Gregory Moore, editor of The Denver Post, and Sherrie Marshall, editor of The Macon (Ga.) Telegraph, are the recipients of the 10th annual Robert G. McGruder Award for Diversity Leadership, sponsored by the Associated Press Media Editors.
The awards are given annually to individuals, newsrooms or teams of journalists who embody the spirit of McGruder, a former executive editor of the Detroit Free Press, former managing editor of The (Cleveland) Plain Dealer and a graduate of Kent State University. McGruder died of cancer in April 2002. A past president of APME and former member of ASNE's Board of Directors, McGruder was a relentless diversity champion.
This year, the 10th annual awards were sponsored by the Free Press, The Plain Dealer, Kent State University and the Freedom Forum.
The winners were recognized Thursday at the annual APME conference in Denver. The honorees each received $2,500 and a leadership trophy.
Moore and Marshall were honored for their longstanding commitment to diversity in newspaper content and in newsroom recruiting and staff development.
"Both of our winners reflect the legacy of Bob McGruder," said Hollis Towns, outgoing APME president and executive editor of the Asbury Park Press and New Jersey Press Media. "They have embraced diversity in their newsrooms in spite of the challenges the industry has had to endure and they have elevated the attention to diversity in their newspapers."
In the nominating letter for Marshall, nominators Jean Fox Alston, vice president/foundation for the Newspaper Association of America, and Reginald Stuart, corporate recruiter for the McClatchy Co., wrote: "Regardless of the economic times, Sherrie has made it her business to keep diversity in news coverage and staffing atop her agenda. On the recruiting front, she made it her business to participate in journalism events and to network with aspiring and early career prospects as well as peer colleagues. She gladly took on students for paid internships, knowing those early experiences are priceless.
"She breathes it, as Bob did. She lives it, as Bob did! Through three publishers, two owners, flush and lean times, Sherrie Marshall has remained consistent in her dedication to diversity."
George McCanless, president and publisher of the Telegraph, said of Marshall, "Macon is a unique place, a town full of historical significance and simmering racial discord. As editor of The Telegraph, Sherrie plays a pivotal role in our efforts to try to mitigate the racial animosity in our community in order to help foster a more collaborative and constructive dialog among our residents. Internally, Sherrie maintains her focus on our diversity objectives despite our industry's ongoing economic challenges, and serves as both a role model and mentor to our journalists of color."
Marshall joined The Telegraph in February 2001, after working for the Minneapolis Star Tribune for 22 years, her last position being deputy managing editor.
The nomination for Moore pointed to his career-long commitment to diversity in each of the newsrooms he has worked in.
"I've known Greg for more than two decades and in every market he's worked in as a reporter and editor – Dayton, Cleveland, Boston and Denver – he's left visible signs of his diversity leadership. He leads through words, actions and personal examples," said Mark Russell, editor of the Orlando Sentinel, who worked for Moore at the Globe.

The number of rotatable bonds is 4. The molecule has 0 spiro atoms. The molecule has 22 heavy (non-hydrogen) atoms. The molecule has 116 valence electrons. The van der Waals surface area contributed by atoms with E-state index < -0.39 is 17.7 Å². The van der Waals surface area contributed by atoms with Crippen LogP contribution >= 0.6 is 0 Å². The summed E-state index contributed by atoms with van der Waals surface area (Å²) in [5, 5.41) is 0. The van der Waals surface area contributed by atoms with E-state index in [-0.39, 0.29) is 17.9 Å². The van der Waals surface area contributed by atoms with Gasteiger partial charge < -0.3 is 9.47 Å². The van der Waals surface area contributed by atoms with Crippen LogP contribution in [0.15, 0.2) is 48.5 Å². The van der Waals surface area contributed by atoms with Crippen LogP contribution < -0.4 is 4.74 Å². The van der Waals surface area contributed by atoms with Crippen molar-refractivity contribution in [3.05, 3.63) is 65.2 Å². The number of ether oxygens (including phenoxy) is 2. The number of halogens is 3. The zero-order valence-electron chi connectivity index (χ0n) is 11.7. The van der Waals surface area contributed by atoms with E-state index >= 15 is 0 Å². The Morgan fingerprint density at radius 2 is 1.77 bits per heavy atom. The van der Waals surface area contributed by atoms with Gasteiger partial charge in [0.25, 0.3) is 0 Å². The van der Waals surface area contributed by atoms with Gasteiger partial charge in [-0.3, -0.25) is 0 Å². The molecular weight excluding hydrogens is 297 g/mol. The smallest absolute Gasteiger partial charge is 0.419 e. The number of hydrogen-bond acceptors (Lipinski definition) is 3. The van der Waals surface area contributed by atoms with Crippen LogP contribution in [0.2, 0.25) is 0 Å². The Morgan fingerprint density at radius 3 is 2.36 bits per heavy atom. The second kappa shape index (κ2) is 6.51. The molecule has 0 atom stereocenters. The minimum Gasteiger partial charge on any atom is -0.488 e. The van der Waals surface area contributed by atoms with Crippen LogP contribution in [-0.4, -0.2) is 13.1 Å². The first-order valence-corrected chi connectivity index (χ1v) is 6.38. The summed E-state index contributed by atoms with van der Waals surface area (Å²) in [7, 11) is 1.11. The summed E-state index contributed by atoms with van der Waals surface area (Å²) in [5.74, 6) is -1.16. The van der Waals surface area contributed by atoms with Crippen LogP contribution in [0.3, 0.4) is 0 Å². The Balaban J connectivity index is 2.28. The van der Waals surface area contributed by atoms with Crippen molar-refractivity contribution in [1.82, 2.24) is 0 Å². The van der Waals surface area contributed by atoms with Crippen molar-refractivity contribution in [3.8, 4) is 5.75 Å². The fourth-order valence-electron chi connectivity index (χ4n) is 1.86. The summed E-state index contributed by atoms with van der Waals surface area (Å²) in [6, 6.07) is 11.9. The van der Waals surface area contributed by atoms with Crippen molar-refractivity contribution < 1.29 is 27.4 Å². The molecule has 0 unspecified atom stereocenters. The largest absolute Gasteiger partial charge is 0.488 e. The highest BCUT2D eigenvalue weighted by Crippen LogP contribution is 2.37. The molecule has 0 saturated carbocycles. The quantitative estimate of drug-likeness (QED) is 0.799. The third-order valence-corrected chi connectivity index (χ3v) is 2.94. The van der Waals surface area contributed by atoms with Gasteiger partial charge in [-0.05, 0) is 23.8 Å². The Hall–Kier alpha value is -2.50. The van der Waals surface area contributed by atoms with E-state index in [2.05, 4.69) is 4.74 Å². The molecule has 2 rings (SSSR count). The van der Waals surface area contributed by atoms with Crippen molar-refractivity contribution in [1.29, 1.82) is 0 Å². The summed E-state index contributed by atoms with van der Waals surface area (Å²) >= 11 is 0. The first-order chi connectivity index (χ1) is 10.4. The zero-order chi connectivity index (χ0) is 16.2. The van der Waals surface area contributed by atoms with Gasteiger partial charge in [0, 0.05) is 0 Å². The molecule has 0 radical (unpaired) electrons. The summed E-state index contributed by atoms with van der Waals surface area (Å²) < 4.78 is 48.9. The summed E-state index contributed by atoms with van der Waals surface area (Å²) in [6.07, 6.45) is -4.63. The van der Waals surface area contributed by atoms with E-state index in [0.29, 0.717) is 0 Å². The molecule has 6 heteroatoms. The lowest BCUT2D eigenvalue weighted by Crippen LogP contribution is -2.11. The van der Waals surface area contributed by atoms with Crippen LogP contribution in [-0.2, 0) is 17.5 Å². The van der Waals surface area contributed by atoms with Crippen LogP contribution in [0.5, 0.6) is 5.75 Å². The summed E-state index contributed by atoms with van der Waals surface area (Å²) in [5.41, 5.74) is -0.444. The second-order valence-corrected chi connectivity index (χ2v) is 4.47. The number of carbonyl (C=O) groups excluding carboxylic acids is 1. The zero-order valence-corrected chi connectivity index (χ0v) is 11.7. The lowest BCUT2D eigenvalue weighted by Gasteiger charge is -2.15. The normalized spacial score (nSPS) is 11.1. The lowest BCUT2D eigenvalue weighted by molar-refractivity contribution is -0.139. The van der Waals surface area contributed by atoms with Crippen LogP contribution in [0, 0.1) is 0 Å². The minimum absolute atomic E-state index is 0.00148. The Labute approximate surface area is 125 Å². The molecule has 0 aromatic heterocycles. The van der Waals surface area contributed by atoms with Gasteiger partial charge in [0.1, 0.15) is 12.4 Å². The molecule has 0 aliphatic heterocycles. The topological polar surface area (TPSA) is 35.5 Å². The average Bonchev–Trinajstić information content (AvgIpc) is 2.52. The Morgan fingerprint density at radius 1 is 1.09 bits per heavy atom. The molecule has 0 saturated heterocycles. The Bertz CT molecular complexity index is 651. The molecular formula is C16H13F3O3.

Moore was named editor of The Denver Post in June 2002.
"And he quickly put a stamp on the largest newsroom in Colorado," Russell said. "Call it the Moore effect: He promised to shake things up, and promptly set about doing that. And, all the while, he kept diversity front and center as a way to improve the journalism and connect with the increasingly diverse Denver area. When Greg arrived, the Post staff was about 16 percent minority. He quickly set out to improve the staff and he's made diversity a cornerstone of his hires."
Moore's work in Denver represents a commitment to diversity that has been a hallmark of his career. Before joining The Post, Moore had been the managing editor of the Boston Globe for nearly eight years. He began his career in 1976 at the Journal Herald in Dayton, Ohio. Before becoming editor, he worked as a reporter covering crime, education, politics and government.
A native of Cleveland, Moore joined the Globe in April 1986 after six years at The Plain Dealer in Cleveland. It was his hometown paper that began his editing career, first as state political editor in 1982 and later as day city editor.
Adrian Walker, a featured Globe metro columnist who was Moore's second hire as Metro editor in 1989, recalls that when he was hired the Globe suffered both from a lack of diversity and from Boston's image as a place that professionals of color would do well to avoid. "Not only did he substantially increase the diversity of the metro staff, he did more than anyone to reverse the image of the Globe as unwelcoming to people of color," Walker said.
The 2011 judges included representatives of the Freedom Forum, Detroit Free Press, The Plain Dealer, Kent State University and the American Society of News Editors. Jurors assessed the nominees based on their significant contribution during a given year or over a number of years to furthering the cause of diversity in content and in recruiting, developing and retaining journalists of color.